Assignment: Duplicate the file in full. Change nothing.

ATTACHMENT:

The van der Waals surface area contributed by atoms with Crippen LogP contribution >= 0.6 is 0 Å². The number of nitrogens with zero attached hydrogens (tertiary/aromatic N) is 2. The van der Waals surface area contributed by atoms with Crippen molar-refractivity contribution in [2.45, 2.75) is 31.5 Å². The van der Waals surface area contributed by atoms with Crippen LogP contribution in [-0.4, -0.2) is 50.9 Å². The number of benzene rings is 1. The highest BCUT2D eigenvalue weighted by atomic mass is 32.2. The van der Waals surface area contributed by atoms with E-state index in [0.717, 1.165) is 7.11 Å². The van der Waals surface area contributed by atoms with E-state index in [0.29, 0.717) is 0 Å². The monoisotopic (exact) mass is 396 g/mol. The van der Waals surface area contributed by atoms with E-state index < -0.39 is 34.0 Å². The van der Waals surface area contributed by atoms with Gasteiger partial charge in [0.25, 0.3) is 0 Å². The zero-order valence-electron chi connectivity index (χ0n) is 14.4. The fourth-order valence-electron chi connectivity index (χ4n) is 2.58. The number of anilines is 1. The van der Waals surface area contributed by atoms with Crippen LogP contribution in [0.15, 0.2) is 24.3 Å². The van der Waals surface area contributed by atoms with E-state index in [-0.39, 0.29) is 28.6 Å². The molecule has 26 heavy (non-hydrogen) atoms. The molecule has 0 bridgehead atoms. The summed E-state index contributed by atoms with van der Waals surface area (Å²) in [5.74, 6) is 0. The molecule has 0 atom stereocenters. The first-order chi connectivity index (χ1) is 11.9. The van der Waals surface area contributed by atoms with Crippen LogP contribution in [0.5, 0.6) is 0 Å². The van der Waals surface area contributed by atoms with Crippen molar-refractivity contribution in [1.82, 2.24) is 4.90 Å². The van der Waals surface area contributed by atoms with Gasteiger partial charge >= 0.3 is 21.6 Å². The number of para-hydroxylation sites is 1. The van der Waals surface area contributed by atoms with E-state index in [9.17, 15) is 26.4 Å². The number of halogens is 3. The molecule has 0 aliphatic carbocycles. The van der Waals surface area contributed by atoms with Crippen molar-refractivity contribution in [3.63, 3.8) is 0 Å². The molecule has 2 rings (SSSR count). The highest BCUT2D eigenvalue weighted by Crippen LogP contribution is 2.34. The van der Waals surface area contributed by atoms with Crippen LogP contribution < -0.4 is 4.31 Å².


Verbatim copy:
The van der Waals surface area contributed by atoms with Crippen LogP contribution >= 0.6 is 0 Å². The number of nitrogens with zero attached hydrogens (tertiary/aromatic N) is 2. The van der Waals surface area contributed by atoms with Crippen molar-refractivity contribution in [2.45, 2.75) is 31.5 Å². The van der Waals surface area contributed by atoms with Crippen LogP contribution in [-0.4, -0.2) is 50.9 Å². The number of benzene rings is 1. The highest BCUT2D eigenvalue weighted by atomic mass is 32.2. The van der Waals surface area contributed by atoms with E-state index in [0.717, 1.165) is 7.11 Å². The van der Waals surface area contributed by atoms with E-state index in [0.29, 0.717) is 0 Å². The monoisotopic (exact) mass is 396 g/mol. The van der Waals surface area contributed by atoms with E-state index < -0.39 is 34.0 Å². The van der Waals surface area contributed by atoms with Gasteiger partial charge in [0.25, 0.3) is 0 Å². The zero-order valence-electron chi connectivity index (χ0n) is 14.4. The fourth-order valence-electron chi connectivity index (χ4n) is 2.58. The number of anilines is 1. The van der Waals surface area contributed by atoms with Crippen LogP contribution in [0.15, 0.2) is 24.3 Å². The van der Waals surface area contributed by atoms with E-state index in [-0.39, 0.29) is 28.6 Å². The molecule has 26 heavy (non-hydrogen) atoms. The molecule has 0 bridgehead atoms. The summed E-state index contributed by atoms with van der Waals surface area (Å²) in [5.74, 6) is 0. The molecule has 0 atom stereocenters. The first-order chi connectivity index (χ1) is 11.9. The van der Waals surface area contributed by atoms with Crippen LogP contribution in [0.5, 0.6) is 0 Å². The van der Waals surface area contributed by atoms with Crippen molar-refractivity contribution in [1.82, 2.24) is 4.90 Å². The van der Waals surface area contributed by atoms with Gasteiger partial charge >= 0.3 is 21.6 Å². The number of para-hydroxylation sites is 1. The van der Waals surface area contributed by atoms with E-state index in [9.17, 15) is 26.4 Å². The number of halogens is 3. The molecule has 0 aliphatic carbocycles. The van der Waals surface area contributed by atoms with Crippen molar-refractivity contribution in [3.63, 3.8) is 0 Å². The molecule has 2 rings (SSSR count). The highest BCUT2D eigenvalue weighted by Crippen LogP contribution is 2.34. The van der Waals surface area contributed by atoms with Crippen LogP contribution < -0.4 is 4.31 Å².